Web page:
For most athletes, their journey to the Olympic Games begins when they're as young as 12 or 13-years-old; they impress at swimming or athletics meets and are placed in representative programs with their path to the Games mapped out ahead of them. It wasn't so simple for Australia's first Olympic sports climber, Tom O'Halloran.
Like Australians at the time, a young O'Halloran watched the 2000 Sydney Olympic Games opening ceremony with dreams of one day making his Olympic debut. Pretty quickly, however, that dream was shelved, until at 24-years-old and ranked Australia's best climber, he was told sports climbing would make its Games debut at Tokyo 2020.
A family man from the Blue Mountains, two hours west of Sydney, O'Halloran had a hard decision to make: follow his dream from when he was an eight-year-old, or let it go and focus on his family.
"It's pretty wild," O'Halloran told ESPN. "There's so many sports where from the age of five you already know you're on the path to being an Olympian. But at 24 or something when they told me sport climbing was going to be an Olympic sport it kind of blew my mind.
"Do I want to try an achieve that dream that I had when I was an eight-year-old watching the opening ceremony of the Sydney Games? So I decided to put in and it's incredible to now be here. You're the one kind of trudging through the ice, going through the uncharted territory, it's insane."
His decision to pursue his Olympic dream wasn't taken lightly, with a six-year-old daughter at home O'Halloran knew training would take him away from his family and put pressure not just on himself but also his wife, a fellow sports climber; but like many Olympians to follow the dream is all about sacrifice.
"A big consideration for whether or not I should go for the Olympics was missing out on family time, the commitment to training and that kind of thing. It was so much harder for myself and my partner than we thought it was going to be. But all that pain and struggle was worth it, it's incredible to be here now and to be able to call yourself an Olympian is amazing."
Like many athletes preparing for the Tokyo 2020 Games, O'Halloran's preparations were hit hard by the COVID-19 outbreak. Receiving very little funding from the Sports Climbing Australia, COVID cost him his job and would force the cancellation of the Olympics qualifiers, leaving the 26-year-old to think outside the box to retain his position as Australia's best climber.
"COVID was pretty tricky. The 19th of March I lost my job and then on the 23rd of March our Olympic qualifiers got called off, so it was a pretty interesting few days and we just weren't sure what was going to happen.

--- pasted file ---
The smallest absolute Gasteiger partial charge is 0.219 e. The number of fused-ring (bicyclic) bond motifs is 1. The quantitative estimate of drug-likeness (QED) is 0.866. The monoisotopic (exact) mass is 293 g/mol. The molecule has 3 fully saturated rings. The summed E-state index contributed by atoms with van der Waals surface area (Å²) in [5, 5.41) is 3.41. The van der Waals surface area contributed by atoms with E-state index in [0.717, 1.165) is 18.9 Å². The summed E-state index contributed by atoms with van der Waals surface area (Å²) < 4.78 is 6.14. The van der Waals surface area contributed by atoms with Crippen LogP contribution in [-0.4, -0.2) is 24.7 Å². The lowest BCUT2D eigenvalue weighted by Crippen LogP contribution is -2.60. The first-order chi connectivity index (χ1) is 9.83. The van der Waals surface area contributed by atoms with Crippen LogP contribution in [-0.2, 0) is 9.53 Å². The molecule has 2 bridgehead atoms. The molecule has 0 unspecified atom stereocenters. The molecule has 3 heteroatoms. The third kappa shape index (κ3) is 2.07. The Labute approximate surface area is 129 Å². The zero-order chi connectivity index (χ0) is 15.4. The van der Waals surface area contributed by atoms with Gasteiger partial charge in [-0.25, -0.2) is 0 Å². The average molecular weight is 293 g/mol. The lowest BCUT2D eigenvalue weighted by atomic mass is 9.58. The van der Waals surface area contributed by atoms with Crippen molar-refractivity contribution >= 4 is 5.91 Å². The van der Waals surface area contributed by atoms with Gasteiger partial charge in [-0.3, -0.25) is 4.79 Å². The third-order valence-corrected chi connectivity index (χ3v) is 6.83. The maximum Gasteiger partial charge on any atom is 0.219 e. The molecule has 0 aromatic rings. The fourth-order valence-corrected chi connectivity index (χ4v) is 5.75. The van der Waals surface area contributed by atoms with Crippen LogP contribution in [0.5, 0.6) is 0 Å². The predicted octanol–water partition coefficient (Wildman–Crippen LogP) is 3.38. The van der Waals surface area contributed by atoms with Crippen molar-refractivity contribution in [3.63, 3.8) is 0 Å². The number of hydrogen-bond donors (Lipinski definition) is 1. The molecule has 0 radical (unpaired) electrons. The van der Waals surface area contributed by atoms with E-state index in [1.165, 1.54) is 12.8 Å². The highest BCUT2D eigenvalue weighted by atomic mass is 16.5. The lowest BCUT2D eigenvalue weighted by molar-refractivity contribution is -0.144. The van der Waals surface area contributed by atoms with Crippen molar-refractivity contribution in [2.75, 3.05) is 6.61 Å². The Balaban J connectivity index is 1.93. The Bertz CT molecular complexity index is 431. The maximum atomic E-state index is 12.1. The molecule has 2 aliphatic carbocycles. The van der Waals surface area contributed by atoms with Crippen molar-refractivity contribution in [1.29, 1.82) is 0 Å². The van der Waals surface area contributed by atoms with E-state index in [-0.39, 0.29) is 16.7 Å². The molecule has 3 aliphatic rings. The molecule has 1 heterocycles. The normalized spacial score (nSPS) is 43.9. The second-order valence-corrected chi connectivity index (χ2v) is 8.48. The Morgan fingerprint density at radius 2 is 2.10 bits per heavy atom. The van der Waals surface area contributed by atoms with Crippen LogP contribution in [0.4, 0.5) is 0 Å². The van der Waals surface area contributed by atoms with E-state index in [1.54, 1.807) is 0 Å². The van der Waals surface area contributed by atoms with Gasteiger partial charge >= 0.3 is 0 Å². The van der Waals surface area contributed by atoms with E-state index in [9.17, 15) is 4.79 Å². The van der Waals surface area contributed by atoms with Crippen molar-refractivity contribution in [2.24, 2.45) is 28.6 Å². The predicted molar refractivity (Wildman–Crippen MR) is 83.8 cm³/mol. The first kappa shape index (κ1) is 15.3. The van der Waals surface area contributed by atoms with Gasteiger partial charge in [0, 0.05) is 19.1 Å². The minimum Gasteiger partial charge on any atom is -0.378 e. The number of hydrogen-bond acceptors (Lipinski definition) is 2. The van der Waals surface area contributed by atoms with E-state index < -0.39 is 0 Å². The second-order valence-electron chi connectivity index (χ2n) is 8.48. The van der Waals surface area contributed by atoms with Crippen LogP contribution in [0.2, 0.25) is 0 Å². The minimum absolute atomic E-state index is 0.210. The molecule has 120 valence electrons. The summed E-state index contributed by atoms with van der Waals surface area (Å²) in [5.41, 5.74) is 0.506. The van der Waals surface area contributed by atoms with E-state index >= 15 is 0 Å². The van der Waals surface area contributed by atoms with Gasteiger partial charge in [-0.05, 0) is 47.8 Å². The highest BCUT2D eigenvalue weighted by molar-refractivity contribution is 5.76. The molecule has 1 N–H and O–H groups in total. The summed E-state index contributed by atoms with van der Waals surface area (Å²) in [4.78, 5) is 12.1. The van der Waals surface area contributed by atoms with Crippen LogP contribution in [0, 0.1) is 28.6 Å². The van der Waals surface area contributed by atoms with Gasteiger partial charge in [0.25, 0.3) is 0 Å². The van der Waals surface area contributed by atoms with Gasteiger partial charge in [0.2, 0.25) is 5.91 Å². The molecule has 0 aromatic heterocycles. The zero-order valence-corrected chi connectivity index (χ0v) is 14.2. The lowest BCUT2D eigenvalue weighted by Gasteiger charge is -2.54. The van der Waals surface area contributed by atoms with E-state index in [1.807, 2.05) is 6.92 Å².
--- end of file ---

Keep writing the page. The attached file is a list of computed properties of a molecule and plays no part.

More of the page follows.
"I ended up building a climbing wall under my house so that myself and my partner could keep training and now my daughter's got into it a little bit, which is fun. We kind of just kept it simple, it was a good thing we didn't need to maneuvre too many moving parts like a team sport, we just kept on our own track.
"There is some pretty good support from our federation, but it's my first Olympics as well as theirs so everyone's sort of playing catch up. Everyone in our federation is a volunteer; they're parents who are just passionate about climbing and just want to see climbing grow.
"It's a pretty hard thing for everyone, just being volunteers running it all basically, so they're just doing their best. Hopefully this is just laying the groundwork and framework to work on for future generations and Olympics."
Named in 2016 alongside skateboarding, surfing, baseball/softball and karate as one of the Olympics new sports, sports climbing is a unique event that includes three disciplines: speed climbing, bouldering, and lead climbing. Each discipline will be undertaken by all athletes with a points tally used to determine the ultimate winner of the program.
Taking on climbing years before the event would be included in the Games, O'Halloran would become the first person to be selected in the Australian sports climbing Olympic team after finishing atop of the podium at the IFSC Oceania Championships and Olympic qualifiers following a four-way battle to the top. The sport's Olympic inclusion and his eventual selection was like a "weird dream come true".
"It was surreal, it's hard to explain," O'Halloran told ESPN. "It's insane. Climbing's been around for so long and competition climbing's been around for decades, but to be able to showcase it to a whole new audience and the general public is pretty special.
"To be able to have it in the Olympics is pretty special. It's kind of the beginning of the sport, really."